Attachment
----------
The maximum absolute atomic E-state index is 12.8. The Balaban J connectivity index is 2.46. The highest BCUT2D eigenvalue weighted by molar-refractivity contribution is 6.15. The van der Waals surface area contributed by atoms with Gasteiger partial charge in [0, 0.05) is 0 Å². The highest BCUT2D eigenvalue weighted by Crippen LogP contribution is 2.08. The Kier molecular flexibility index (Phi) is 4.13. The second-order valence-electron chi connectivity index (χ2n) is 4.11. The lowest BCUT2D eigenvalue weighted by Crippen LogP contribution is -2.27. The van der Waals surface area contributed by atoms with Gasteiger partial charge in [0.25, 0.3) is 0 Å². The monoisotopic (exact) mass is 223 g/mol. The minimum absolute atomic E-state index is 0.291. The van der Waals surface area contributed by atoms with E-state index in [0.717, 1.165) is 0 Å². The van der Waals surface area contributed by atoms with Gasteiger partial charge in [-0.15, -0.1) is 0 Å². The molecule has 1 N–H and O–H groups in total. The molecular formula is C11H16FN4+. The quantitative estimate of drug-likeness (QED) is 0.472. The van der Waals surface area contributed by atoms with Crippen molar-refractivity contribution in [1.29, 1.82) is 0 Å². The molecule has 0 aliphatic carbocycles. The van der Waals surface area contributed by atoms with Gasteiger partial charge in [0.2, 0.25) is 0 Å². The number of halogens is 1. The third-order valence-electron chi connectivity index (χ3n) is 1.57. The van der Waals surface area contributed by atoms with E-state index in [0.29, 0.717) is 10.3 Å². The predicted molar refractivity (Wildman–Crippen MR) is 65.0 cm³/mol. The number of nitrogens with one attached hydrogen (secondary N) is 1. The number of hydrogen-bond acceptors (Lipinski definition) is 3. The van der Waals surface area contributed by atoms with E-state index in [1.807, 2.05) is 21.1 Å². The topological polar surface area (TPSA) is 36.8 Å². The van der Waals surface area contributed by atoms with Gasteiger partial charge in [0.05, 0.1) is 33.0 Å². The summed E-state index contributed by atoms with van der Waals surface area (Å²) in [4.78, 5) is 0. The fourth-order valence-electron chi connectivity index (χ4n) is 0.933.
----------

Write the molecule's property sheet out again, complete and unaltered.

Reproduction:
The maximum absolute atomic E-state index is 12.8. The Balaban J connectivity index is 2.46. The highest BCUT2D eigenvalue weighted by molar-refractivity contribution is 6.15. The van der Waals surface area contributed by atoms with Gasteiger partial charge in [0, 0.05) is 0 Å². The highest BCUT2D eigenvalue weighted by Crippen LogP contribution is 2.08. The Kier molecular flexibility index (Phi) is 4.13. The second-order valence-electron chi connectivity index (χ2n) is 4.11. The lowest BCUT2D eigenvalue weighted by Crippen LogP contribution is -2.27. The van der Waals surface area contributed by atoms with Gasteiger partial charge in [0.25, 0.3) is 0 Å². The monoisotopic (exact) mass is 223 g/mol. The minimum absolute atomic E-state index is 0.291. The van der Waals surface area contributed by atoms with E-state index in [0.717, 1.165) is 0 Å². The van der Waals surface area contributed by atoms with Gasteiger partial charge in [-0.15, -0.1) is 0 Å². The molecule has 1 N–H and O–H groups in total. The molecular formula is C11H16FN4+. The quantitative estimate of drug-likeness (QED) is 0.472. The van der Waals surface area contributed by atoms with Crippen molar-refractivity contribution in [1.29, 1.82) is 0 Å². The molecule has 0 aliphatic carbocycles. The van der Waals surface area contributed by atoms with Gasteiger partial charge in [0.2, 0.25) is 0 Å². The number of halogens is 1. The third-order valence-electron chi connectivity index (χ3n) is 1.57. The van der Waals surface area contributed by atoms with E-state index in [0.29, 0.717) is 10.3 Å². The predicted molar refractivity (Wildman–Crippen MR) is 65.0 cm³/mol. The number of nitrogens with one attached hydrogen (secondary N) is 1. The number of hydrogen-bond acceptors (Lipinski definition) is 3. The van der Waals surface area contributed by atoms with E-state index in [1.807, 2.05) is 21.1 Å². The topological polar surface area (TPSA) is 36.8 Å². The van der Waals surface area contributed by atoms with Gasteiger partial charge in [0.05, 0.1) is 33.0 Å². The summed E-state index contributed by atoms with van der Waals surface area (Å²) in [4.78, 5) is 0. The fourth-order valence-electron chi connectivity index (χ4n) is 0.933.